See also: bearing, beware, gift, Greek, of

get (one's) bearings

To recognize or determine one's orientation, position, or abilities relative to one's surroundings or situation. It took me a little while to get my bearings in the new office, but after a week, I felt as if I'd been working there for years. We need to get above the tree line if we're going to get our bearings and reach the campsite before dark.
See also: bearing, get

bear up

1. To physically hold or prop someone or something up. In this usage, a noun or pronoun can be used between "bear" and "up." This rod is too flimsy to bear up the weight of all those clothes. A: "How did the swing break?" B: "I guess it couldn't bear up four people at once."
2. To endure or persevere through challenges or emotional distress. Mandy's been OK today, but I doubt she'll bear up well at the funeral.
3. To help one to endure or persevere through emotional distress. In this usage, a noun or pronoun can be used between "bear" and "up." The presence of Mandy's father really bore her up at the funeral.
See also: bear, up

grin and bear it

To endure an unpleasant situation. Well, a delayed flight isn't an ideal situation, but we'll just have to grin and bear it.
See also: and, bear, grin

bear fruit

 
1. Lit. [for a plant or tree] to yield fruit. Our apple tree didn't bear fruit this year.
2. Fig. to yield results. I hope your new plan bears fruit. We've had many good ideas, but none of them has borne fruit.
See also: bear, fruit

bear someone or something up

to hold someone or something up; to support someone or something. Will this bench bear me up? This bench is so sturdy it would bear up an elephant.
See also: bear, up

bear someone up*

to sustain or encourage someone. Your encouragement bore me up through a very hard time. I will bear up the widow through the funeral service as well as I can.
See also: bear, up

bear something out

[for facts or evidence] to support or confirm a story or explanation. The facts don't bear this out. Her story bears out exactly what you said.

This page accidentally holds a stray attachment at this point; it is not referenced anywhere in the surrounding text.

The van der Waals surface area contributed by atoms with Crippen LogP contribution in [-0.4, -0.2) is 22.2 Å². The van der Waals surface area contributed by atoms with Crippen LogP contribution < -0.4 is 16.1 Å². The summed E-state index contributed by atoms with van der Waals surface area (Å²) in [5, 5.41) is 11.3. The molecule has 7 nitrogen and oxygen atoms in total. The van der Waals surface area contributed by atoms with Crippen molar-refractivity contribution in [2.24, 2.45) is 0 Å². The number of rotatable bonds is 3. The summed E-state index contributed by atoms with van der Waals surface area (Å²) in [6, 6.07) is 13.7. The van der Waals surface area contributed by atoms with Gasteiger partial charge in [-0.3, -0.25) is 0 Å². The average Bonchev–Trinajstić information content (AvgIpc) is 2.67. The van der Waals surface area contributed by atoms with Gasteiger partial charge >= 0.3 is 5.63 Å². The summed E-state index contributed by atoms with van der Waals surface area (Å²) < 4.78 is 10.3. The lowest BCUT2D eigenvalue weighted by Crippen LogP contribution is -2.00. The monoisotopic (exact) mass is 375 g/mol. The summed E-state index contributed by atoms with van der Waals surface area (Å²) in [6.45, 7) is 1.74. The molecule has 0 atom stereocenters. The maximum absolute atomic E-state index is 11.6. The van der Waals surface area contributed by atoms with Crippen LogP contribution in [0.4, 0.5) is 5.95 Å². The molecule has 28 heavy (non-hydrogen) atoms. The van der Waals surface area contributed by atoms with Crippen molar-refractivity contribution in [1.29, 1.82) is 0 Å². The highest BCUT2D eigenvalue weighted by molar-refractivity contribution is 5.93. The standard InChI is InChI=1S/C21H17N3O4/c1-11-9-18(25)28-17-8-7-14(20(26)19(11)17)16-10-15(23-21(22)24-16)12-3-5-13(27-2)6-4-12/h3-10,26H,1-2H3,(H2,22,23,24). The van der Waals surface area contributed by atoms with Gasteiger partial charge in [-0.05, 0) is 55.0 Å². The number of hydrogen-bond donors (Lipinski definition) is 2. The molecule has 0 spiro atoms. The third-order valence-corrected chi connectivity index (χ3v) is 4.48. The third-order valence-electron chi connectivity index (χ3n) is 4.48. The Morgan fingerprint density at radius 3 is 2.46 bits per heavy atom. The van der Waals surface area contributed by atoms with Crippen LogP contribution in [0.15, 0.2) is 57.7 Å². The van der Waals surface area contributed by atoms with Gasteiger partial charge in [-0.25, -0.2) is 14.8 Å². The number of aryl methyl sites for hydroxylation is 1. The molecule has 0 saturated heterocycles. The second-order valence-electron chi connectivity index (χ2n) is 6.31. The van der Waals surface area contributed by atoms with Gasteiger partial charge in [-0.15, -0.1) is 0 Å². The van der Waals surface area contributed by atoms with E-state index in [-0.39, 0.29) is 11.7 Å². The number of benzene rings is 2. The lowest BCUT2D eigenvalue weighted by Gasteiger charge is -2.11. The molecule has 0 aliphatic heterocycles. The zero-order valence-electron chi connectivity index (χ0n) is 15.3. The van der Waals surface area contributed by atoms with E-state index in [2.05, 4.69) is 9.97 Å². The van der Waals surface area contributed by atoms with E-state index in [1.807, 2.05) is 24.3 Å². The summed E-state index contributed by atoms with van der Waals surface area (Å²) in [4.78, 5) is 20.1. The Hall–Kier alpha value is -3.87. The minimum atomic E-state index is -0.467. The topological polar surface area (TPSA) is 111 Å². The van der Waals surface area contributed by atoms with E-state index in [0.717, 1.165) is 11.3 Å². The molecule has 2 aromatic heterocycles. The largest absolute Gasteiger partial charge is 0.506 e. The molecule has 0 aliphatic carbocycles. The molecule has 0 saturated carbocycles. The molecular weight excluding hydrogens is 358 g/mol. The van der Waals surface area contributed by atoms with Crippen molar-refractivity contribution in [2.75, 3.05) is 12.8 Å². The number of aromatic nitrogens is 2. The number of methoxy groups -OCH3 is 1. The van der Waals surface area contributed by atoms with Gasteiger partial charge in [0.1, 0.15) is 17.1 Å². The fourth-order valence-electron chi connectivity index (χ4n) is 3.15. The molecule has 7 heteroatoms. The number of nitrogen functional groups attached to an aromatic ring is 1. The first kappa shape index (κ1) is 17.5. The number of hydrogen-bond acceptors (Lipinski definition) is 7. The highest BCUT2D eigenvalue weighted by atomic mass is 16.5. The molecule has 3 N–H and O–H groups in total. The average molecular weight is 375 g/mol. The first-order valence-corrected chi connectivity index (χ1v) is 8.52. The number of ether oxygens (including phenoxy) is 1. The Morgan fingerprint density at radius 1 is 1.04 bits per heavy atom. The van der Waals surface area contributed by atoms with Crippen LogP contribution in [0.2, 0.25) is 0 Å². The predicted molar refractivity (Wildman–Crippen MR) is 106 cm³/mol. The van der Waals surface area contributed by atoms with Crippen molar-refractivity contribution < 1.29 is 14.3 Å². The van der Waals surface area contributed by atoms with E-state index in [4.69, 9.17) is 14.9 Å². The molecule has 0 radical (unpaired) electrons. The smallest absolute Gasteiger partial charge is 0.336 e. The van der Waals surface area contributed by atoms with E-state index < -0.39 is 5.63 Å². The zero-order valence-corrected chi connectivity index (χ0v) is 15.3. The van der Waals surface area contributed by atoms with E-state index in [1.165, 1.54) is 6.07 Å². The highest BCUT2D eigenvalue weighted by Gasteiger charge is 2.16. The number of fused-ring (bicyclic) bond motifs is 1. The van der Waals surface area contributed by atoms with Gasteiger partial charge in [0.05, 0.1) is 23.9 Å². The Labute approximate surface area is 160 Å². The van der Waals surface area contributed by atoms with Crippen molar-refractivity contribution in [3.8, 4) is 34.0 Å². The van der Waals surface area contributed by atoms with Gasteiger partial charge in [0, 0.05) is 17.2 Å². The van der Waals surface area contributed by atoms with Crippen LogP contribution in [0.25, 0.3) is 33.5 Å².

See also: bear, out

bear up (under something)

 
1. Lit. to hold up under something; to sustain the weight of something. How is the new beam bearing up under the weight of the floor? It isn't bearing up. It broke.
2. Fig. [for someone] to remain brave under a mental or emotional burden. Jill did not bear up well under problems with her family. Jill bore up quite well amid serious difficulties.
See also: bear, up

bear up

 (under something)
1. Lit. to hold up under something; to sustain the weight of something. How is the new beam bearing up under the weight of the floor? It isn't bearing up. It broke.
2. Fig. [for someone] to remain brave under a mental or emotional burden. Jill did not bear up well under problems with her family. Jill bore up quite well amid serious difficulties.
See also: bear, up

bear watching

to need close, attentive observation or monitoring. This problem will bear watching. This is a very serious disease, and it will bear watching for further developments.
See also: bear, watch

Beware of Greeks bearing gifts.

Prov. Do not trust an opponent who offers to do something nice for you. (A line from the story of the Trojan horse, as told in Vergil's Aeneid.) Jill: I can't believe Melanie brought me cookies today, when we've been fighting for weeks. Jane: Beware of Greeks bearing gifts. She probably has ulterior motives. When the rival company invited all his employees to a Christmas party, Tom's first impulse was to beware of Greeks bearing gifts, but then he upbraided himself for being paranoid.
See also: bearing, beware, gift, Greek, of

grin and bear it

Fig. to endure something unpleasant in good humor. There is nothing you can do but grin and bear it. I hate having to work for rude people. I guess I have to grin and bear it.
See also: and, bear, grin

have (some) bearing on something

to have relevance to something. (Note the use of no and any in the negative.) I know something that has some bearing on the issue you are discussing. This has no bearing on anything that will happen today. This doesn't have any bearing on all that. What bearing does John's decision have on the situation?
See also: bearing, have, on

*one's bearings

the knowledge of where one is; the knowledge of how one is oriented to one's immediate environment. (*Typically: get ~; find ~; have ~; lose ~; tell one ~.) After he fell, it took Ted a few minutes to get his bearings. Jean found her compass and got her bearings almost immediately.
See also: bearing

bear fruit

Yield results, have a favorable outcome, as in This new idea of his is bound to bear fruit. This metaphoric term, first recorded in 1879, transfers the production of fruit by a tree or plant to other kinds of useful yield.
See also: bear, fruit

bear out

Back up or confirm, as in The results bear out what he predicted, or His story bears me out exactly. [Late 1400s]